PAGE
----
As we have seen too many times already this season pre match optimism proved
unrealistic as The Boleyn faithful were left frustrated and bored with
another dire performance. As ever there were good and bad points to take
from the game.
Defensively we looked sound as the visitors hardly had a chance on goal.
Partly that was down to the low standard of opposition - by far the weakest
team to come to Upton Park so far this season but also due to our solid
pairing at the back.
Reid and Faye looked good and strong, Faye particularly looked solid. Backed
up with our decent full backs I think our defence has been a massive plus
point this year.
Noble once again looked good, made a couple of great passes one of which
split the 'boro defence in two. A great penalty taker too. Second goal in as
many home games.
When we played the ball on the floor we looked really good and opened them
up brilliantly a couple of times. Sadly it was only a couple of times we
tried to play football, but shows we have the quality there should we decide
to try and play decent football any time soon.
3 points! I heard a few people say 'we won, that's the main thing' and I
know many agree with this. Personally I don't, I think the way we play is as
important and as proved by the times we did play decent stuff it was
effective - but 3 points is a positive.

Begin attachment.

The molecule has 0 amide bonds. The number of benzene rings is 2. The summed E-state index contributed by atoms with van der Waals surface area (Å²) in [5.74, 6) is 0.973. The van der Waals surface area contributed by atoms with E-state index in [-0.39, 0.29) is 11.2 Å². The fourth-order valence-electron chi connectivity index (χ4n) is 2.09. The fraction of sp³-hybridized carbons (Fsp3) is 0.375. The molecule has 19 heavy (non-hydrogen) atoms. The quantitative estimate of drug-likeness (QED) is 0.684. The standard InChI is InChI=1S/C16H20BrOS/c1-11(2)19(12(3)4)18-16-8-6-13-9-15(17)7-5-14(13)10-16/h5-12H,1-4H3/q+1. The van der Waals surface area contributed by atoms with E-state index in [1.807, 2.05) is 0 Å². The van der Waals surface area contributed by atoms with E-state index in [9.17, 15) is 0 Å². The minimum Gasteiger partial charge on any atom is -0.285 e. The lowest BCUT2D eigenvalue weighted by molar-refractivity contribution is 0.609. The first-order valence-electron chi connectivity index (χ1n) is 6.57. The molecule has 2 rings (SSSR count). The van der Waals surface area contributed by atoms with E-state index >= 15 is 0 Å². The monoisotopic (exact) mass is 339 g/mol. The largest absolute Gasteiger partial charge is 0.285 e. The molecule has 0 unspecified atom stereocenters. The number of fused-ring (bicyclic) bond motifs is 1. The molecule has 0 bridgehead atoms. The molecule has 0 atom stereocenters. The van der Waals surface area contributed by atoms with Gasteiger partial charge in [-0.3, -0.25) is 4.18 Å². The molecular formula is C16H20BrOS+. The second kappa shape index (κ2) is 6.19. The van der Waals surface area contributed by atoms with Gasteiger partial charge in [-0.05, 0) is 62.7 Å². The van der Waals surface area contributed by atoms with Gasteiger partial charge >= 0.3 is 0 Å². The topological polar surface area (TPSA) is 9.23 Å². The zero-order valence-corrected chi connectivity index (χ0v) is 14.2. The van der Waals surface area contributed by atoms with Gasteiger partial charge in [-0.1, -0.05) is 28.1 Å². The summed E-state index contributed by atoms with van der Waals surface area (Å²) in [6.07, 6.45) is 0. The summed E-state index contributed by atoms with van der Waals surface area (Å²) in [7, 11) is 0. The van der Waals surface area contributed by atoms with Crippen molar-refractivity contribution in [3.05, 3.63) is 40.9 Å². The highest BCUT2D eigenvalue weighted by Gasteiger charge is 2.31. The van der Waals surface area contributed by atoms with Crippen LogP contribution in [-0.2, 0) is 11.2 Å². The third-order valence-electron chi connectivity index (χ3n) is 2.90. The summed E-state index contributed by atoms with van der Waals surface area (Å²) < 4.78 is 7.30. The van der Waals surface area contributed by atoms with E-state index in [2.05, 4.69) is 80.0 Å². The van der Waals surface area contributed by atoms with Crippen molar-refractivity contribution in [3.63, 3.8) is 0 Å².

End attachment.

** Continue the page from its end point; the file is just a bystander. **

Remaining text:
The 'boro fans summed it with their chants of 'boring boring West Ham'. It
the first time I have ever heard that chant and don't ever want to hear it
again. They were right though, one dimensional, predictable and anti
football. Keeping the ball in the corner is not what I want to see from my
team - but it was something Sam was shouting for them to do.
Nolan was as ineffectual as he has been all season and it seems the games
just pass him by. The only thing I really remember him doing was trying to
win a penalty instead of shooting when he was clean through. The game was
crying out for Baldock to play and Nolan would have been the perfect man to
bring off - he is the managers favourite though and it seems his place is
As much as I praised Cole against Portsmouth for his work rate, his attitude
his skill, I didn't fool myself into thinking he'd changed into a good
player and therefore didn't fall of my chair in shock at his awful
performance today. To an extent I feel sorry for him being made to play in
the formation we do but he was poor today so much so he made his replacement
Carew look good.
Carew came on for Cole and although was able to hold the ball up better
having him on the pitch makes us play a cartain way, a way that is easy to
defend. In fact so easy was it to defend when played long to him we started
playing it into the channels for him. Carew is a lot of things but someone
to run the channels is not one of them. Patheic tactics that he tried to
make the best of but as exxpected were ineffectual.
Summary: As expected under Sam Allardyce we win more than we lose and we
bore anyone unfortunate enough to watch the game in process. Sam will see
today as a success and I imagine many fans will too and for that reason I
can't see things changing anytime soon. 3 points and bored to tears - expect
to see that a few more times this season.